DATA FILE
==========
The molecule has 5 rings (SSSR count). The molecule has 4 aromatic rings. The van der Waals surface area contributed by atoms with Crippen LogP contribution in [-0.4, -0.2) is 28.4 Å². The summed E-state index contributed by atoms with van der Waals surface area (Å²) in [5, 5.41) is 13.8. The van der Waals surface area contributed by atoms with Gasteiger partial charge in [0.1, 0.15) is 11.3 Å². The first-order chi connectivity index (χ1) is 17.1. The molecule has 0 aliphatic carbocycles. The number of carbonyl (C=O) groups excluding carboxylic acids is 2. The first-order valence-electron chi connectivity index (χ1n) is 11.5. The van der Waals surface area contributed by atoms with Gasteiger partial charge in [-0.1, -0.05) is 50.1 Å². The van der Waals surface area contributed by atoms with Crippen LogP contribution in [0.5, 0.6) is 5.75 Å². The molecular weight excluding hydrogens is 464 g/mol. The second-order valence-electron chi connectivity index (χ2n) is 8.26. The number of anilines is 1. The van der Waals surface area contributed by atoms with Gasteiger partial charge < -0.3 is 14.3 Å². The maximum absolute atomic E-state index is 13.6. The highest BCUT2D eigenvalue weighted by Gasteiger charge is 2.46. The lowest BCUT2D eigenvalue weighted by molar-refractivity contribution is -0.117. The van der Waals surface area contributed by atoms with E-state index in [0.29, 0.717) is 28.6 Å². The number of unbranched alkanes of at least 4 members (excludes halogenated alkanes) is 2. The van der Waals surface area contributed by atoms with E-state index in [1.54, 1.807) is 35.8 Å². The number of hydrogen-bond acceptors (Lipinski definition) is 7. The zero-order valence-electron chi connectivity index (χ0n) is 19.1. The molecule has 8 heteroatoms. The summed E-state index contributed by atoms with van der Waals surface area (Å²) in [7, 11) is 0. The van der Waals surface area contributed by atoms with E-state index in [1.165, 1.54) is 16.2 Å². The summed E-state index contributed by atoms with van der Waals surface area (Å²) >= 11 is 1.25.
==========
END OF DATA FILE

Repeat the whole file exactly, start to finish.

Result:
The molecule has 5 rings (SSSR count). The molecule has 4 aromatic rings. The van der Waals surface area contributed by atoms with Crippen LogP contribution in [-0.4, -0.2) is 28.4 Å². The summed E-state index contributed by atoms with van der Waals surface area (Å²) in [5, 5.41) is 13.8. The van der Waals surface area contributed by atoms with Gasteiger partial charge in [0.1, 0.15) is 11.3 Å². The first-order chi connectivity index (χ1) is 17.1. The molecule has 0 aliphatic carbocycles. The number of carbonyl (C=O) groups excluding carboxylic acids is 2. The first-order valence-electron chi connectivity index (χ1n) is 11.5. The van der Waals surface area contributed by atoms with Gasteiger partial charge in [-0.1, -0.05) is 50.1 Å². The van der Waals surface area contributed by atoms with Crippen LogP contribution in [0.5, 0.6) is 5.75 Å². The molecular weight excluding hydrogens is 464 g/mol. The second-order valence-electron chi connectivity index (χ2n) is 8.26. The number of anilines is 1. The van der Waals surface area contributed by atoms with Gasteiger partial charge < -0.3 is 14.3 Å². The maximum absolute atomic E-state index is 13.6. The highest BCUT2D eigenvalue weighted by Gasteiger charge is 2.46. The lowest BCUT2D eigenvalue weighted by molar-refractivity contribution is -0.117. The van der Waals surface area contributed by atoms with E-state index in [0.29, 0.717) is 28.6 Å². The number of unbranched alkanes of at least 4 members (excludes halogenated alkanes) is 2. The van der Waals surface area contributed by atoms with E-state index in [1.54, 1.807) is 35.8 Å². The number of hydrogen-bond acceptors (Lipinski definition) is 7. The zero-order valence-electron chi connectivity index (χ0n) is 19.1. The molecule has 8 heteroatoms. The summed E-state index contributed by atoms with van der Waals surface area (Å²) in [7, 11) is 0. The van der Waals surface area contributed by atoms with E-state index in [1.165, 1.54) is 16.2 Å². The summed E-state index contributed by atoms with van der Waals surface area (Å²) >= 11 is 1.25.